Monday, June 20, 2016

Forget About Following Your Passion

How often in your career have you been told that you should 'Follow Your Passion"?

The belief that this is the sole path to finding satisfying and fulfilling work has led many to feeling despair over ever experiencing passion for the work they do. However, when questioned what work they would rather be doing, what work they feel passionate about, many are unable to answer.

Given the admonition to follow their passion, many then engage in a search to find and define something they are passionate about.  However, it is this search that often leads them further from engaging in work that is meaningful than closer to it. The hard truth is that rarely do passion and ability align.  They are definitely not synonymous.
Passion and Ability often have very little to do with one another.
Believing you should follow your passion may lead you to attempt to build a career around a hobby you love and enjoy, but that you are not skilled enough at to ever make a living from. Pursuing your passion beyond the hobby level may prevent you from pursuing meaningful work that you do have skill and competence in, that you could be successful at.

Your happiness in the work you do has very little to do with the work itself, but everything to do with how well you do it. Your success can lead to passion.  You can become passionate about the work you do by becoming better at it.  Focusing on how to make you and your output more valuable is far more likely to help you build a career that you can be passionate about than chasing your passion ever could.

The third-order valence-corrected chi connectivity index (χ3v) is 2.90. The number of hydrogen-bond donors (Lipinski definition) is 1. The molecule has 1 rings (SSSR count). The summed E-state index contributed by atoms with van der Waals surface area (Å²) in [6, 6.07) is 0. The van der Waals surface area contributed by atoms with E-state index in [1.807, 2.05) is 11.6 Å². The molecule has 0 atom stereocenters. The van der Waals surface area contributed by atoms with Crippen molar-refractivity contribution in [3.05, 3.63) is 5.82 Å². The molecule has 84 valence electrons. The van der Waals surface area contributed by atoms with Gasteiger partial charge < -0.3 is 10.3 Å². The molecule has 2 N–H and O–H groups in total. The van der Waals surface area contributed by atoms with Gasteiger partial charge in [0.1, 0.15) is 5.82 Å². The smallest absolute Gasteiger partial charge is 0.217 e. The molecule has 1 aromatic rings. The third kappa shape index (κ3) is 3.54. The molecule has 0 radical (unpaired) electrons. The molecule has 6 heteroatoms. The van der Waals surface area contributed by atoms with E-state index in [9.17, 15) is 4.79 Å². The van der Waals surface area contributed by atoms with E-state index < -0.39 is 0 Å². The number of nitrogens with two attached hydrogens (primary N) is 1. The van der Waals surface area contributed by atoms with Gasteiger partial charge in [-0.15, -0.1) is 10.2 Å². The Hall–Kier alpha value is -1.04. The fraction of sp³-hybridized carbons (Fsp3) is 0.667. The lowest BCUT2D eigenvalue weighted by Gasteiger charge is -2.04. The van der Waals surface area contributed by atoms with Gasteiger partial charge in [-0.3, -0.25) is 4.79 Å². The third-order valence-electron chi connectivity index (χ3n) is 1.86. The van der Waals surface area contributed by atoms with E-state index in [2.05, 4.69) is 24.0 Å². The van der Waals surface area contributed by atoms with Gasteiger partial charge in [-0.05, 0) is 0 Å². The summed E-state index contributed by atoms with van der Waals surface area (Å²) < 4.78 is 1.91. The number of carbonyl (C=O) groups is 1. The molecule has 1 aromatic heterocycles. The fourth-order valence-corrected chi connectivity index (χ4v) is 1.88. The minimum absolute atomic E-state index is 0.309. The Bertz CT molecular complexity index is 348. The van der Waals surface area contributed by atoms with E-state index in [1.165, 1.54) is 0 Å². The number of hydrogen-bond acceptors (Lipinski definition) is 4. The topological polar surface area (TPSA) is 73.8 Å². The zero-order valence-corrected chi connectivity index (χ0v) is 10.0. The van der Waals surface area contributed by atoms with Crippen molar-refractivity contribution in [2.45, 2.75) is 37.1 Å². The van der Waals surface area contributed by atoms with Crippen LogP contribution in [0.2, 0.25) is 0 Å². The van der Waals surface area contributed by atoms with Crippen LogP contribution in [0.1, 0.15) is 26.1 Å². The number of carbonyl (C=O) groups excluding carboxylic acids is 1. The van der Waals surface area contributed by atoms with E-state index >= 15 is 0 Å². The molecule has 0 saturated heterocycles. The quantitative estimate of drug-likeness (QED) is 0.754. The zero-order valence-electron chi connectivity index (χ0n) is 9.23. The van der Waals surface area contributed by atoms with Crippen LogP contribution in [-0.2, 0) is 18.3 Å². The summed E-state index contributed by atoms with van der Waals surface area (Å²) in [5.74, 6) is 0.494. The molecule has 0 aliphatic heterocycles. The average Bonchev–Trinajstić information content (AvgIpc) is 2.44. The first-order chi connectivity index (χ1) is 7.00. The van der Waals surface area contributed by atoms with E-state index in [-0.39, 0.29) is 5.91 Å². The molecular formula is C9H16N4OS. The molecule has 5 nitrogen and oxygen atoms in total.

In his book So Good They Can't Ignore You, Cal Newport talks about the need to engage in Deliberate Practice in order to build your skill and your value.  This deliberate practice requires you to stretch your skills past your comfort zone and to seek out ruthless feedback on your performance, all with the intention of then applying those insights to improve your performance.  This is the same technique used by professional musicians, athletes and even professional chess players.  Is is through Deliberate Practice that you can expand your skills and increase your value.  In essence, build your mastery to build your passion.

There are typically numerous fulfilling opportunities missed by focusing solely on following your passion despite the fact that passion itself is not enough to assure success.  Instead, follow the opportunities life presents you with to prosper. Being good at something will typically lead you to feeling passionate about work that utilizes those skills and abilities.

Don't follow your passion to find fulfilling work, but do bring it with you, applying it to all that you do.  That's where success, fulfillment and happiness ultimately will all be found.

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